Last weekend, I read this essay in The Guardian when it was shared by novelist Steve Mosby.

Despite it being published on April 1, it does not appear to be an April Fool’s joke. The Guardian’s April Fool’s story is here

The thing that jumped out at me most was this:

I still read, but stick to the classics. I have next to no interest in contemporary fiction and avoid literary debuts by British female writers, which all seem so safe and samey.

So…you wrote a book (two of them, in fact), have had difficulty getting them published, and so you basically stopped reading contemporary fiction? That seems an odd choice to me.

I understand that getting published can be an exhausting, morally draining, and discouraging process. I haven’t heard many stories about it being easy (this one by Catherine Ryan Howard about it being difficult is hilarious). It can be confusing and painful. The fact that publishing generally moves at the speed of molasses in Vermont in January doesn’t help.

But every single successful author I’ve heard address the subject shares one trait: they are, without exception, voracious readers.

Anonymous also seems to have an aversion to understanding how the business of publishing works.

Dear writer, The Publishers aren’t out to get you. Nor are they too stupid to recognize your literary brilliance. They do, however, need to sell books. They are not nonprofit public service organizations. Of the books they publish, more will fall flat of the massive sales they aim for with each of them than will be bestsellers, but this doesn’t mean they’re evil or stupid. It is simply the nature of the publishing business.

Publishers will be the first to tell you that they sometimes make mistakes. Remember Robert Galbraith? His first book was rejected by some publishers too. But both those who chose not to and the one who chose to publish that book had valid reasons for their choices.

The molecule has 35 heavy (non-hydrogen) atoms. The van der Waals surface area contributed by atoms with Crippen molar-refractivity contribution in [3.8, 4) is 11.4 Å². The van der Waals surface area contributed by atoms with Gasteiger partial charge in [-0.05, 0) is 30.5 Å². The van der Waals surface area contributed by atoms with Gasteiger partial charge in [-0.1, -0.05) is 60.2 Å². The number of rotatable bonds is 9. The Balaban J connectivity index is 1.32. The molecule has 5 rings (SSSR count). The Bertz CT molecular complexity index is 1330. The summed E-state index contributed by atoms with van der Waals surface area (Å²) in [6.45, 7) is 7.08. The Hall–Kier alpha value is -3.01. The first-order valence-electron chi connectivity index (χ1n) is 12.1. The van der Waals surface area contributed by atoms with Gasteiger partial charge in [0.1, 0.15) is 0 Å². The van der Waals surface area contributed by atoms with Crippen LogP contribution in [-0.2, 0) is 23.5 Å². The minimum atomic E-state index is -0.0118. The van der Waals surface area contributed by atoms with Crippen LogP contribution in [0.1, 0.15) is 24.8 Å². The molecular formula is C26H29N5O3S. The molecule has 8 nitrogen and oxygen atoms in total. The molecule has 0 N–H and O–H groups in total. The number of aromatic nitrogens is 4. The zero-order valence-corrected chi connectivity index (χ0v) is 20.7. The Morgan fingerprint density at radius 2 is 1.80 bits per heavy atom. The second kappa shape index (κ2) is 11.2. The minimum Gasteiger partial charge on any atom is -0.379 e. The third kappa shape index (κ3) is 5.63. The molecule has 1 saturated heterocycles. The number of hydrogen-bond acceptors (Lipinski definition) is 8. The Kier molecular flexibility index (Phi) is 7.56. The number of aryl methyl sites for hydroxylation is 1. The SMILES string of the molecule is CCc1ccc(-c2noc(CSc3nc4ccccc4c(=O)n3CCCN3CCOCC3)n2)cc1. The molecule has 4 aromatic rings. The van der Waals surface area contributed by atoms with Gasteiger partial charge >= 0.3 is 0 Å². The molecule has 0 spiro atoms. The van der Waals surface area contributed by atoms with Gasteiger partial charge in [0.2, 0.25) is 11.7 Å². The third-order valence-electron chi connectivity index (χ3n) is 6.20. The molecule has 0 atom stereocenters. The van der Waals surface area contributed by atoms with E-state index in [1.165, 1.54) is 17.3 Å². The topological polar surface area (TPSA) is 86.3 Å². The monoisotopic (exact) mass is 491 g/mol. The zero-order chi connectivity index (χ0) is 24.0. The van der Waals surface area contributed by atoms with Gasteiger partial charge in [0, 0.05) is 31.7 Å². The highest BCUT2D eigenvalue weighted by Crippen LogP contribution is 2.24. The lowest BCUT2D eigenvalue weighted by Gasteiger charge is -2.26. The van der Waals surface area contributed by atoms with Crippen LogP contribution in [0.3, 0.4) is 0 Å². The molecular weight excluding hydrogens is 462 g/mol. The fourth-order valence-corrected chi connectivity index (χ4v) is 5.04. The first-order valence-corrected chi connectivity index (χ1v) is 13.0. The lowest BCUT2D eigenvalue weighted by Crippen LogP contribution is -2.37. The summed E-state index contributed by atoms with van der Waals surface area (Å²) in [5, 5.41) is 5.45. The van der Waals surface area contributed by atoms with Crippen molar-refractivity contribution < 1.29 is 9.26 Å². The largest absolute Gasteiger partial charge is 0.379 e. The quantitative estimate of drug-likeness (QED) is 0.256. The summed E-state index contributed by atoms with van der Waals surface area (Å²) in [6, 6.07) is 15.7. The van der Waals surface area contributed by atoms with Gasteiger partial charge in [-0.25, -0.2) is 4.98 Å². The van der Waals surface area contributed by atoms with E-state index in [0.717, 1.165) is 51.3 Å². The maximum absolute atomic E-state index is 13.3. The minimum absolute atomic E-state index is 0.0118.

I also find it interesting that she talks about writers’ groups, but never mentions working with an editor. When she was “bewildered” by publishers’ rejections, perhaps she would have done well to hire an editor to work with her on her “masterpiece.” Any published author–and I do mean all of them–will tell you how crucial it is to have an editor. And any editor will explain that sometimes they’re able to help authors with their manuscripts and sometimes the author is unwilling or unable to use their feedback to hone their story.

She also mentions her “reputable and confident” agent. Seems to me that these are both subjective. I’ve worked with a lot of different agents and even filled that role for some authors. There’s no one single rule book for agenting. No Dummies Guide. Not every agent is suited to each author or books, and perhaps the one she found wasn’t well-matched to her or her manuscripts.

And finally, from a marketing perspective, I feel sorry for this woman, but I wouldn’t want to try to market either of her masterpieces. She seems to know everything, and would therefore be unable to learn anything or to accept feedback in terms of how she presents herself publicly. I’m not saying being a jerk isn’t an effective marketing strategy–it has worked for some, and will work for others in the future. But for it to be successful, you better have a book that’s going to appeal to the masses, and how.

Ultimately, I hope writers will never “shut up about” their writing or their reading.